Frequently Asked Questions

Water

The USGS monitors and studies a wide range of water resources and water conditions, including streamflow, groundwater, water quality, and water use and availability.

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Glass of water
Water drawn from a well was once precipitation that fell onto Earth's surface. It seeped into the ground and, over time, occupied the porous space in some subsurface material. Big particles that are in surface streams, such as leaf chunks, will not be seen in groundwater. So, yes, big particles are filtered out by the ground, along with some...
Water well windmill
Groundwater, which is in aquifers below the surface of the Earth, is one of the Nation's most important natural resources. Groundwater is the source of about 37 percent of the water that county and city water departments supply to households and businesses (public supply). It provides drinking water for more than 90 percent of the rural population...
a graph of Groundwater flow patterns and the freshwater-saltwater transition zone in an idealized coastal aquifer
Groundwater is water that exists underground in saturated zones beneath the land surface. The upper surface of the saturated zone is called the water table. Contrary to popular belief, groundwater does not form underground rivers. It fills the pores and fractures in underground materials such as sand, gravel, and other rock, much the same way that...
Image: Flooding in Waverly, IA
The amount of water corresponding to a 100-year flood, a 500-year flood, or a 1,000-year flood is known as a "flood quantile". For instance, on a given river, the flood quantile corresponding to the 50-year flood might be 10,000 cubic feet per second (cfs) and the flood quantile corresponding to the 100-year flood might be 15,000 cfs. The...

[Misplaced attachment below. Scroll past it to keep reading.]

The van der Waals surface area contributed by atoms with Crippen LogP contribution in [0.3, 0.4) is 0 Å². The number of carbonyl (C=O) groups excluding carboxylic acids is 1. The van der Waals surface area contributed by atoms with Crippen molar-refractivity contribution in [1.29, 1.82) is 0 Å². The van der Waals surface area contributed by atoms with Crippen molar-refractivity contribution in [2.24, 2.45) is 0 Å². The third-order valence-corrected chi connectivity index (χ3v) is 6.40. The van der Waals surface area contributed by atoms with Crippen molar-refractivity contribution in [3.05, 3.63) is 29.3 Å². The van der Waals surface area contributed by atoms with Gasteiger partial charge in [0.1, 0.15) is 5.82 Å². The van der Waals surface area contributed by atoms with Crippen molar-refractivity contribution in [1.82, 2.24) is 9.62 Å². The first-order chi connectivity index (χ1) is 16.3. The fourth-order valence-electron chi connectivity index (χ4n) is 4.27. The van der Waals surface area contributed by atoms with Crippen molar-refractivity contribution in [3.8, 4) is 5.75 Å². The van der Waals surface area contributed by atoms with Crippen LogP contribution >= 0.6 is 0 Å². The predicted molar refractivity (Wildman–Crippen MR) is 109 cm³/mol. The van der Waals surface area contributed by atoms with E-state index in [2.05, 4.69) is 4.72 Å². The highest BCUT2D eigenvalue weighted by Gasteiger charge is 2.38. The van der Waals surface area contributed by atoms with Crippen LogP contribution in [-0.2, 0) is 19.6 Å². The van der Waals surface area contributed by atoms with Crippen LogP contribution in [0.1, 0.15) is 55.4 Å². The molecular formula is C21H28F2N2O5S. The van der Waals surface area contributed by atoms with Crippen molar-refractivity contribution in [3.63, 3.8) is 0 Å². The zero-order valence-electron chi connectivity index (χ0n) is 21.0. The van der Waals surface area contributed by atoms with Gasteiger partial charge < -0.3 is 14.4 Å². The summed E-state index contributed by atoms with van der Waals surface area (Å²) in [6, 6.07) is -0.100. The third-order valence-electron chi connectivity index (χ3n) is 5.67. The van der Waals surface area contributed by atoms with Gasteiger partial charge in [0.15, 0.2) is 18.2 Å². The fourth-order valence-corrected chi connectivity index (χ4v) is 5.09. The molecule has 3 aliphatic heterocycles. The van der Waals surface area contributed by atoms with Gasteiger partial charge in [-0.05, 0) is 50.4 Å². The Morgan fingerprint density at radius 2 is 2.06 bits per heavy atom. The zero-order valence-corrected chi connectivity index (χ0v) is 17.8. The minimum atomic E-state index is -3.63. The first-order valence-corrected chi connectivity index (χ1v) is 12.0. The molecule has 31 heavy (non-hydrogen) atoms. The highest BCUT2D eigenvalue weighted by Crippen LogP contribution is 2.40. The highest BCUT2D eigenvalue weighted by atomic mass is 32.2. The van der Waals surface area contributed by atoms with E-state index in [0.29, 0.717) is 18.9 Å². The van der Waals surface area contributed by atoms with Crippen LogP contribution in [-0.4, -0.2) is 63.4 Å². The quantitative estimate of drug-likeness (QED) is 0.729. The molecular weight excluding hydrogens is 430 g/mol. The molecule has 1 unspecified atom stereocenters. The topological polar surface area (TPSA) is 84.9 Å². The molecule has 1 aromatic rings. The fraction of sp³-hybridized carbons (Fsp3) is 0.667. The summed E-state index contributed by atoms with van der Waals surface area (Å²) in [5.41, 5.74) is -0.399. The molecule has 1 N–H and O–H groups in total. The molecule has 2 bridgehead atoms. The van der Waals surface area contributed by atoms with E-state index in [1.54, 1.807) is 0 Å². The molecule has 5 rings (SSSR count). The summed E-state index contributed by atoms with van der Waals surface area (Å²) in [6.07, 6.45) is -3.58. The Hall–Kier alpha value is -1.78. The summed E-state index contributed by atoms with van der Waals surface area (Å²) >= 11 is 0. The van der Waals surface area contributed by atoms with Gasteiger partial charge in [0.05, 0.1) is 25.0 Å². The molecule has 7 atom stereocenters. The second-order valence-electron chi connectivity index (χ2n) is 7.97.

Image: Flooding in Finchfield, IA
The term “1,000-year flood” means that, statistically speaking, a flood of that magnitude (or greater) has a 1 in 1,000 chance of occurring in any given year. In terms of probability, the 1,000-year flood has a 0.1% chance of happening in any given year.   These statistical values are based on observed data.  
Historic photo of flooding in Hazard, KY
It comes down to a number of factors, including the pattern of movement of the rainstorm in each particular watershed, the conditions of the soil and plant matter in the watershed, and the timing of the rainstorm in one watershed versus other watersheds.   For example, if the ground is already saturated before a rainstorm, much of the rain will...
flood sign
Climate variability (dry cycles to wet cycles) and land-use change play a significant role, but there is a large amount of uncertainty around the flood quantile estimates (the value of discharge corresponding to the 100-year flood), particularly if there isn’t a long record of observed data at a stream location.   Learn more: Flood recurrence...
Poster: 100-Year Flood--It's All About Chance
The term "100-year flood" is used to describe the recurrence interval of floods. The 100-year recurrence interval means that a flood of that magnitude has a one percent chance of occurring in any given year. In other words, the chances that a river will flow as high as the 100-year flood stage this year is 1 in 100. Statistically, each year begins...
Soybeans showing the effects of drought near Navasota, TX
Rainfall in any form will provide some drought relief. A good analogy might be how medicine and illness relate to each other. A single dose of medicine can alleviate symptoms of illness, but it usually takes a sustained program of medication to cure an illness. Likewise, a single rainstorm will not break the drought, but it might provide temporary...
Screenshot of Waterwatch website drought page
To view the USGS streamflow information on drought, see the drought map on our WaterWatch site, which shows below-normal, 7-day average streamflow compared to historical streamflow for the United States. Links to additional maps and drought data are listed on our Drought website and the U.S. Drought Portal.
Stillwater Creek in drought conditions
The beginning of a drought is difficult to determine. Several weeks, months, or even years might pass before people know that a drought is occurring. The end of a drought can occur as gradually as it began. The first evidence of drought is usually seen in records of rainfall. Within a short period of time, the amount of moisture in soils can begin...
Image: Vegetation Drought
A drought is a period of drier-than-normal conditions that results in water-related problems. The amount of precipitation at a particular location varies from year to year, but over a period of years, the average amount is fairly constant. In the deserts of the Southwest, the average precipitation is less than 3 inches per year. In contrast, the...